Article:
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Jason Ahistus [00:00:00] Our program is pretty hands-off. We, we, the way we manage them as we're not interacting with them. We don't speak to them. We don't take part in any training of the individuals.

Jason Ahistus [00:00:12] We, we really only spend a few minutes a day with these wolves. We check out their enclosure every day to make sure everything is secure. We get a look at the wolves, make sure they're, they're healthy and behaving normally, and we throw some food out there. And then we pretty much get out of the yard and leave them alone for the rest of the day.

Jason Ahistus [00:00:31] So it's, it's very hands-off. It's, it's, it's almost like having these wolves be in a wild setting where they're not around humans. They're not around cars. There's, there's not a lot of noise around the area. And they're just there.

Jason Ahistus [00:00:44] So it's really worked well for this species and the management that is requested of the species.

Jason Ahistus [00:00:50] Some of the, some of the other things we do is: a lot of captive animals get what's called enrichment, which is giving just different objects - food items, different scents, smells, interactive toys and things of that nature to, to get animals to promote natural behaviors.

Jason Ahistus [00:01:07] You think of a lot of animals in captivity. They're not needing to go hunting. They're not needing to find mates. They're not needing to find shelter. So that's essentially what an animal does in the wild. That's, that's its life. Right?

Jason Ahistus [00:01:19] So in captivity, these things are provided for it. So it doesn't spend the time every day doing these things. So with enrichment, what you do is you, you try to get these animals to do those behaviors. You want to get them having these natural behaviors and going through the motions. It's, it's what they're supposed to do.

Jason Ahistus [00:01:39] So, for most animals in captivity, you can, you can give them manmade objects. And you think of a giant plastic ball or something that you see a lion or a tiger at a zoo playing with. That's an enrichment item. That's given to the animal to promote those natural behaviors.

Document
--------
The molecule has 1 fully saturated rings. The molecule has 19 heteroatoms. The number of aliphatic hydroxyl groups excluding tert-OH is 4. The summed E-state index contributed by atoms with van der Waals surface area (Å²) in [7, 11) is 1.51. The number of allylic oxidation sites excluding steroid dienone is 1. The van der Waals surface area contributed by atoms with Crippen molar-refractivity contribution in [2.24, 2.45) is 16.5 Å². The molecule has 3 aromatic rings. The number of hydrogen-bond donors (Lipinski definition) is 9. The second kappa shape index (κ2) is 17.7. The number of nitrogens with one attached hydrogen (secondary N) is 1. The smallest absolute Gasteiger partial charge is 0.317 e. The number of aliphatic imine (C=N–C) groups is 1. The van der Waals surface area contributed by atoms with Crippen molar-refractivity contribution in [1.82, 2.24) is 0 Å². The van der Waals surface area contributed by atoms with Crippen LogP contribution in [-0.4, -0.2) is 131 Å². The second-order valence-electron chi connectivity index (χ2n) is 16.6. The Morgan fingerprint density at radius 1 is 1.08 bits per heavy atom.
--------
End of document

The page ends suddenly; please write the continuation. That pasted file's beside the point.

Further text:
Jason Ahistus [00:01:56] And with the red wolves, we're not allowed to give them manmade items because the way we manage is we act as if any wolf, at any given time, can go back out to the wild. And we don't want wolves being attracted to those manmade items, or human voices, or cars, things like that, because it, it puts them at a risk in the wild. They are more likely to approach a human where they could get hit by a car, or shot, or, you know, have an interaction with a dog or something.

Jason Ahistus [00:02:31] So, so we want them to be wild wolves. And that's kind of how we do our enrichment items as well. Everything is, is natural. We make, you know, a ball to interact with out of, out of vines, or something like that, that they can still have things to interact with. We give them antlers. We give them hair from other species - you know, natural scents and smells from from their native range, which for us is great because they were found in central Texas and, and this is all native land to them.

Jason Ahistus [00:03:01] So, and then, and then to go along with with our management of these wolves for release is we have that hands-off approach. We're not interacting with them. And in fact, our only interactions with them where we're actually close to them is when we do a yearly exam on them, where we, we get hands on them and we give them vaccinations. We check their blood. Do a quick physical exam to make sure they're, they're healthy and there's nothing abnormal.

Jason Ahistus [00:03:30] When we do that, we are manually restraining the wolves. So, meaning that we're not using an immobilizing agent to make the animal go to sleep while we do the procedure. We are catching the animals, you know, cornering them in a yard or a den and manually restraining them while we do these things.

Jason Ahistus [00:03:49] And that helps keep those animals wild. You know, they, that puts a natural fear in the wolves. And that is exactly what we need. If they go back out in the wild, we want them having a fear of humans because we don't want them to approach a human.

Jason Ahistus [00:04:06] So it all just, you know, it's, all of our management is focused on that one thing and that is returning wolves to the wild and trying to keep them as wild as possible.